SO, project 2 is now bound and complete. My task was to study the typeface ” Bodoni Std”. Bodoni Std was produced by the designer Giambattista Bodoni in 1798 through the type foundry, Linotype.
In Part 1.1 of the 3 part project, we compared the different families within the typeface and put each family under the microscope, pointing out the baseline, x-height, descender, ascender and cap-height. This part slowed me down. At first I went through and labebled each line separately, until I realized I could just copy and paste a the grid lines and move them down by row. This sped me up and made my work way more consistent and saved a lot of time! Once I started doing this, I began to catch up with the rest of the class.
After analyzing each family and recognizing the uniqueness of each, we moved on to Part 1.2 and began exploring leading and typeface size.
In Part 2 we then created compositions to show the differences in each family. We were to show these differences graphically without words, but could use color. This was my favorite part of the project, as we got to use color and our design skills.
Moving on to Part 2.2 we chose 2 words that described our typeface and labeled the anatomy of those letters. I chose to keep my design simple and straight-forward.
In Part 3, we designed 2 compositions expressing connotations of the words we created in Part 1. We did this using only letters and glyphs, and were not able to use any full words.
We also added a page with our brainstorming activities…
Overall, I learned a lot from this project. I was able to really dissect the typeface, understand the structure of it, its different parts, and the ways in which you can manipulate it. This project helped me to understand how important it is to pay attention to minute details and preciseness necessary in order to be a type designer. I feel as though my eye for design and detail grew in this project.
My groups formal system for this project is the geometric shape. My group members are Ryan Caldwell, Taewan Lim and Taylor Plotzke. Our definition of our formal system is the following; Geometric letters constructed of basic shapes such as triangles, circles, squares and rectangles. At first we thought to look for these letters in electronic objects and were focusing our search on technology. When we met for our next class period we found ourselves not content with our photographs we had taken and decided to reevaluate our plan of action. After talking about it we decided to focus on playgrounds, pipes, structures and metallic objects. We thought we would take on more of an industrial theme. We all went out the following weekend and individually took as many photographs as we could. We all made sure to send out group emails to let all the members know how our search was going and what letter each member was struggling with. When we met for class on Tuesday we had all of our letters printed out individually in black and white. We thought it would be important to be able to cut them out and have the whole alphabet laid out to see it together as a whole. We wanted to make sure each letter looked like it belonged in the typeface. We were very focused and were able to decide quickly which letters looked best in our geometric typeface. There were a few letters we had a hard time choosing because we had a lot of great options- so we made sure to pick the letters that would balance out the typeface and bring it together. I am very pleased with the outcome of our geometric typeface and believe that our approach was very successful.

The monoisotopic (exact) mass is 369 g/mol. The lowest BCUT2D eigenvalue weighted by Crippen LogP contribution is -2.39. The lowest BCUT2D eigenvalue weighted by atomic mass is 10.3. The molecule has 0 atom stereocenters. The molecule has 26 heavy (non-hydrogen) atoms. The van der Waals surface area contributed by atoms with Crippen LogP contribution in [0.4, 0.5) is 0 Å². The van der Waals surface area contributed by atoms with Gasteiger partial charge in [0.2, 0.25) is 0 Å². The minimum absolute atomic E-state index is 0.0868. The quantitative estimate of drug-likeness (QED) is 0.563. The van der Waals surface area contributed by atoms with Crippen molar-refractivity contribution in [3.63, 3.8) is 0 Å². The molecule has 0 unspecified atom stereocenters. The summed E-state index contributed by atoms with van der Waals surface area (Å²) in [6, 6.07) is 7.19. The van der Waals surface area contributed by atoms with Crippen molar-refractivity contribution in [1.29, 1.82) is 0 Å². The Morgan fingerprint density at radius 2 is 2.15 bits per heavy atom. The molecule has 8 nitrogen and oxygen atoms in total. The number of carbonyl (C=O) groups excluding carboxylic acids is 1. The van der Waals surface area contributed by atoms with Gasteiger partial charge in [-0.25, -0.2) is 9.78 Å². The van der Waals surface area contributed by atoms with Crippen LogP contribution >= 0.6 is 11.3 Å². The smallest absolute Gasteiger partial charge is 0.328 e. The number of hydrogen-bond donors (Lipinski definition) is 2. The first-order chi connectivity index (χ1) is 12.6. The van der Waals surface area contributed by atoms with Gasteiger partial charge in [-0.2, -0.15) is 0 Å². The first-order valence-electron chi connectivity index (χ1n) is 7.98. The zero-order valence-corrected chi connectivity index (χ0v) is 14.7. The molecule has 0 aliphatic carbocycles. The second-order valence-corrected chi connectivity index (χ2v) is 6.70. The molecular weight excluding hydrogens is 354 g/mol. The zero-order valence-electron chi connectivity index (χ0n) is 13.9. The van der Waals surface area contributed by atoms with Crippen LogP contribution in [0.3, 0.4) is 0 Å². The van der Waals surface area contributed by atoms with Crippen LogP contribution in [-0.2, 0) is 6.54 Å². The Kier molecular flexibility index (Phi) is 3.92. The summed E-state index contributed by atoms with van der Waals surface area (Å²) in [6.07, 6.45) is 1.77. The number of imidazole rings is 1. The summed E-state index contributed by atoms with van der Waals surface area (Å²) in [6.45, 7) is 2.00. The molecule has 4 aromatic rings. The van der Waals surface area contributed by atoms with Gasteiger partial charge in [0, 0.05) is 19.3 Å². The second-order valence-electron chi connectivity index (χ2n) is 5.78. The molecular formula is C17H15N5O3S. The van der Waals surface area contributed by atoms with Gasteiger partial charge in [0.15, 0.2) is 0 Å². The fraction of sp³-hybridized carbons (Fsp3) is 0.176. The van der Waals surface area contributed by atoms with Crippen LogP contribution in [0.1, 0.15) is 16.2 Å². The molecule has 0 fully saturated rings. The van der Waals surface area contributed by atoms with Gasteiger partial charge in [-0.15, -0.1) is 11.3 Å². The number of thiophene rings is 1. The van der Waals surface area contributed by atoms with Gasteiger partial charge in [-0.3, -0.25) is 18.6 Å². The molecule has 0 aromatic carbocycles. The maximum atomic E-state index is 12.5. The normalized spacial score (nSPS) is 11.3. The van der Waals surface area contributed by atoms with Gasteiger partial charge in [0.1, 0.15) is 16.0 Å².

^group process work
I was assigned to research Fountain Type Foundry for our first project in Typography. Here is what I found!
Creative director, Peter Bruhn, established Fountain Type Foundry (http://www.fountaintype.com) in 1993. Located in Malmo, Sweden, Fountain was one of the first independent type foundries. Fountain quickly became an international company employing 25 designers from all over the world. Their aim is to, “provide discerning clients with modern, well-crafted typefaces guaranteed to meet the most stringent requirements of aesthetics, legibility and originality.” With a full catalog of type available to consumers on their website they also work with clients to create custom type.
- Taca: known for creation of the “Squircle”
- Heroine: redefined Windsor from 1905 Woody Allen films
- UniF: designed to eliminate the differentiation between upper and lower case letters
- Peter Bruhn: known for his redefinition of the lower-case “g”
- Anarko: 2 alternatives for each letter